Over there by the fence the ground was strewn with light grey pine cones and motionless pine needles; they looked as if sugar had been scattered over them. Alicia and Avi used to walk up and down on them, listening to the pleasant rustling sound under their feet. Often they’d lie beneath the trees discoursing on this and that; the one thing they never discussed was the Camp. Just beyond the pine trees was the metal wire-mesh fence, and on the other side of the fence was the forest. The dappled light on the forest made it look just as enmeshed, as though it had walked into a trap.

This morning, all of a sudden, there was someone calling out to them from behind the fir trees. This had happened before. Alicia and Avi would saunter up to the fence quite unafraid—it was unlikely that anyone could contrive to get into the Camp through the wire. The Camp had a proper entrance: a gateway painted yellow. There was a wheel hanging over the gate with a lot of shiny metal spurs sticking out of it. Somehow, the two of them knew that these shiny spurs were there to protect them; the wheel was in some way connected with the mesh fence and the Camp perimeter which they had not yet had time to wander all around. That’s why they felt no fear now when someone called to them by name.

True, Alicia did once say that going right up close to the fence was dangerous—what if people on the other side had long hooks to grab hold of a person and drag them out of the Camp into the forest? Just after they had first been brought here to the Camp, an old man had started talking to them across the fence. He offered them nuts to eat and even shoved some through the wire mesh. They said nothing but he kept blathering without stopping, and even crying at the same time. Back then they still didn’t know the Lingo very well. Alicia went up to the fence, and Avi came tramping unwillingly after her. It was then that the man turned his back on them. One hand he used to push nuts through the mesh and the other he shoved into his pocket: he looked really odd standing there like that. The scene seemed to last for ages, and the nuts fell on to the pine needles. How many nuts did that guy have with him, thousands, millions? The words flew into the forest, turning into sighs and groans. “Yon nuts are pushionous,” said Alicia when the man finally walked off. You could tell how insulted he was by the way his back disappeared behind the trees. “We durna eat thaim.” And then they walked off.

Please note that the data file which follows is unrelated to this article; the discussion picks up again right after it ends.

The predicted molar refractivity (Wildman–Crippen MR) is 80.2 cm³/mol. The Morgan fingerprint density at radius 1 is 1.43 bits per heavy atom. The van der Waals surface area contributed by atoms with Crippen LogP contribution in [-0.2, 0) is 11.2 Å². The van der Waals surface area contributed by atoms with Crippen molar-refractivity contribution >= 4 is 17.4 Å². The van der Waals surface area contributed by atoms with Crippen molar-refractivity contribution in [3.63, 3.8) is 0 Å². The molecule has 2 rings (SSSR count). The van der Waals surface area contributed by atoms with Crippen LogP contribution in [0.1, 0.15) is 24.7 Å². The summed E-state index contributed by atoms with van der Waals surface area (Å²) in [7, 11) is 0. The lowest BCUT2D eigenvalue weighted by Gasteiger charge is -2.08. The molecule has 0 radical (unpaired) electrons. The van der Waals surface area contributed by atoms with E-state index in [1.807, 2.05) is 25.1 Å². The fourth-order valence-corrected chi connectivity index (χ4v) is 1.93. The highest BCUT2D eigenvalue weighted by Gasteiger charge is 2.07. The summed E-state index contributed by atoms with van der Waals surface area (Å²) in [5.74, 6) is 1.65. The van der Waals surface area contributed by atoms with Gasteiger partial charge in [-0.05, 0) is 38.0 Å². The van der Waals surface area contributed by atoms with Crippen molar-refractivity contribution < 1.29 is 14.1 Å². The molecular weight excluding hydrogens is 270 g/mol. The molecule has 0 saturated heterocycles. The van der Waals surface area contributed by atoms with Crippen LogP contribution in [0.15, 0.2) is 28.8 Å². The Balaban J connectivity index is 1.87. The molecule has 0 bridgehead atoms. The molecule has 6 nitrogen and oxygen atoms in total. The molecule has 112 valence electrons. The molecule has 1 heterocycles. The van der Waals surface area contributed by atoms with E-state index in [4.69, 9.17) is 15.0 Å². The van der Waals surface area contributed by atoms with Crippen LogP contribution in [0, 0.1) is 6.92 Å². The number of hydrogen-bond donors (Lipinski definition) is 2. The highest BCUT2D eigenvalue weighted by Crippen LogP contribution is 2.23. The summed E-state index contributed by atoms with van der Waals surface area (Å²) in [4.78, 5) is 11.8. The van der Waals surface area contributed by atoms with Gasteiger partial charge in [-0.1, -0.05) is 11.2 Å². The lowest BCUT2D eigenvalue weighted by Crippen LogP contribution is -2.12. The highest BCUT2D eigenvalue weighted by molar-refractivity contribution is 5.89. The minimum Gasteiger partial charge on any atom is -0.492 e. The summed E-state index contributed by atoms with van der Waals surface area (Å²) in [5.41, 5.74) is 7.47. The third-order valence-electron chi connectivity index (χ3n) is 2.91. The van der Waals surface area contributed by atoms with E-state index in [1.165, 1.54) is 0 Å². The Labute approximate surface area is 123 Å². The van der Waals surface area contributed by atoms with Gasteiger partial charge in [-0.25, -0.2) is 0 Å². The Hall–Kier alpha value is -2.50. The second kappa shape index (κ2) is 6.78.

However, what they saw more often on the other side of the fence were local yokels from the villages nearby; they did all kinds of daft things to attract the children’s attention. “Howzit gaun oan the ither side, heidcases?” they shouted, and their voices would grow hoarser and hoarser. “Bawheids, the load o yese. Ur theys cuirin’ yese? Hud yer jags yet? Did they gie yer harnpans a right guid gardyloo?” Sometimes one of these yobbos would whip his cock out of his trews and wave it merrily at them, but it was only the boldest souls who did this; most of them simply bent over and mooned them with their suntanned arses. Alicia smiled without turning her eyes away. Avi, on the other hand, desperately wanted to throw something over the fence, and throw it so as to hit one of them and make blood flow. Avi loved it when blood flowed.

But what happened this morning was completely, utterly different.

This morning, there really was someone calling to them by name from the other side of the wire fence. By their real names.

They heard a hushed voice call out, “Alicia! Hey, Avi!”

They looked at one another. It was an insistent, commanding voice that was calling them, quiet yet very familiar. Avi took his sister by the hand, and they raced headlong into the fir trees toward the wire. However, they stopped several meters before they reached the fence. After all, familiar voices could have poles with hooks on the ends.

It was Faither. He was standing on the other side and calling them. His face lit up as they came nearer, just as though the forest had slowly parted its crown of treetops. A young woman with short yellow hair

Yellow hair, beyond compare,
Comes trinklin’ doon her swanlike neck,
An’ her twa eyes like stars in skies,
Would keep a sinking ship frae wreck

was standing next to Faither; she was observing the children with such unfeigned interest that Avi tried not to look in her direction.

“Come awa here, closer,” whispered Faither, and they took a few more steps toward the wire. Faither pushed his fingers through the mesh. The scene was really rather repulsive: his fingers were wiggling around, but they were in the Camp, whereas Faither was There, on the outside.

“He’s wantin us tae gang o’er there tae see him,” said Avi.